South Korea has been making news. Hosting the 2018 Winter Olympics for the first time ever—Seoul saw the 1988 Summer Olympics—it gave us a glimpse at its culture and landscape (though the events were overshadowed with news of the North–South Korean relations, which we won’t get into here).
Then, the South Korean men’s national team sent my German men packing in the first round of the World Cup, a first for Die Mannschaft in 80 years (they weren’t looking their best and arguably didn’t deserve to advance, anyway).
We’ve been getting pretty cozy with a number of elements of Korean culture here in the states. There are the obvious pop culture references: K-pop and that boy band everyone seems gaga for, which I know nothing about (and don’t forget “Gangnam Style”!); cuisine like kimchi, the official dish of South Korea—a major hipster food trend, alongside Korean barbecue; and the intensive routine of Korean skin care has been taking the beauty industry by storm.
And then there’s Ugly Delicious, a show on Netflix from the mind of chef and entrepreneur David Chang, who explores the cultural links between certain foods, often citing his Korean upbringing in the discussion (he’s pissed that kimchi is “cool” now, understandably). I love this show so much, and if you haven’t yet seen it, you must.
But what about jewelry? So often we encounter Italian goldsmithing and enamel, and, if you attended LUXURY by JCK this year, you were met with a whole pavilion dedicated to the masterful artisans of Greece. Many countries have a certain historical method that gets added to the design equation, and for Korea, it’s keum-boo.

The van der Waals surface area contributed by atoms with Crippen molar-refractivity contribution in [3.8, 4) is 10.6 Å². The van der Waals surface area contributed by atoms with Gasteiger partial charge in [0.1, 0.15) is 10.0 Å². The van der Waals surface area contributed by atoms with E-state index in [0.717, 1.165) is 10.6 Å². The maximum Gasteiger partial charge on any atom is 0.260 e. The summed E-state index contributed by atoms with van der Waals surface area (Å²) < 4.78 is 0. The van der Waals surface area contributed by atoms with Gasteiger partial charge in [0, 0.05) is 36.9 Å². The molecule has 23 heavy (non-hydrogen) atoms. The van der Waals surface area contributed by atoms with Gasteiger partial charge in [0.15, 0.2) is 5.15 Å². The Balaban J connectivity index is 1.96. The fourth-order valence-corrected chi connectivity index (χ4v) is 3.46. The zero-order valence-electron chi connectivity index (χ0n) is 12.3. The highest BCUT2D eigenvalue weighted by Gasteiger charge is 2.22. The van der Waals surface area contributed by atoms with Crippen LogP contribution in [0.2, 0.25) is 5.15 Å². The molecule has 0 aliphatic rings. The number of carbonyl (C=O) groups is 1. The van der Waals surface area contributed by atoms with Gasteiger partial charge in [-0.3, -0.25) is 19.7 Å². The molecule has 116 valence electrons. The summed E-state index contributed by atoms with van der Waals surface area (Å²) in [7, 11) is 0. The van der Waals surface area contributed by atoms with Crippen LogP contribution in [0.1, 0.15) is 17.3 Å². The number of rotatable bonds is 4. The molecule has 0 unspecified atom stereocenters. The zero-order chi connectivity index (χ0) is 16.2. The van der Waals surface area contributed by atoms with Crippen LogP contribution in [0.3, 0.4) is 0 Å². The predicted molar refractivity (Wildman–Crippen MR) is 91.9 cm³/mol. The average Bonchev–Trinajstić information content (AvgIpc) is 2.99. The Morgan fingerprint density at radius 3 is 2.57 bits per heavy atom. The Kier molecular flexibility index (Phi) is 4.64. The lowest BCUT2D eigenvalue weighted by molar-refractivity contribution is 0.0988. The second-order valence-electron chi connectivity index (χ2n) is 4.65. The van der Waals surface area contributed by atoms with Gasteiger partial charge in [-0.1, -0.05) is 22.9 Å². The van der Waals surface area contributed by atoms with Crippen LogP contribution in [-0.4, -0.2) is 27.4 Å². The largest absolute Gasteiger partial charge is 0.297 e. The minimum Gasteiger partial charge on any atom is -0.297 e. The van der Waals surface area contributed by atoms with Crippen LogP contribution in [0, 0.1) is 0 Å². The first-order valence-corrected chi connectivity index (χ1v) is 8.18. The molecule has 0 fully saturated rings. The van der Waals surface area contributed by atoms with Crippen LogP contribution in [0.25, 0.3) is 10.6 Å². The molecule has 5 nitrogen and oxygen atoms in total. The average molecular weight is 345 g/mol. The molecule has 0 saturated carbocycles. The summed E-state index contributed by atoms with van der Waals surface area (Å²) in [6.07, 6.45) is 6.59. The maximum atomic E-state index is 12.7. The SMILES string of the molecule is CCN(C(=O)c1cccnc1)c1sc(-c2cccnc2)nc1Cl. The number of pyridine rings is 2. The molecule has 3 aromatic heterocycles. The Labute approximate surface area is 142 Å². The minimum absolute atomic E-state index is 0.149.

Its name describes the technique of applying 24k gold foil to silver through the use of heat and pressure. The end result is a beautiful style that to me makes it look as if the silver has been painted in gold, with everything as one fluid surface. (There is a lot of material online about how to achieve this, I suggest googling it and selecting the source of your choice.)
One designer who makes use of this ancient Korean technique is Lesley Aine McKeown, an independent jeweler who began her apprenticeship in jewelry by learning Native American silversmithing techniques. She continues to enjoy the technical challenge of varying jewelry design.
A collector of vintage tools, McKeown brings history to all of her creations, partial to techniques like keum-boo for its hand-wrought process (which sounds quite therapeutic, really).
“I began using keum-boo in my work after taking a masters workshop with Komelia Okim in 1995,” says McKeown. “I am influenced by the Asian aesthetic and was attracted to the use of 24k gold in Korean utensils and other food-serving objects as a health enhancement, but ultimately I really love the rich color and contrast the high-karat gold lends to my work. Also fascinating to me from a technical standpoint is the very appealing idea of using an ancient technique much as it has been done for centuries.”
To see more of McKeown’s work, visit lesleyainemckeown.com.
Top: Totem pendant in sterling silver and 24k yellow gold keum-boo, $450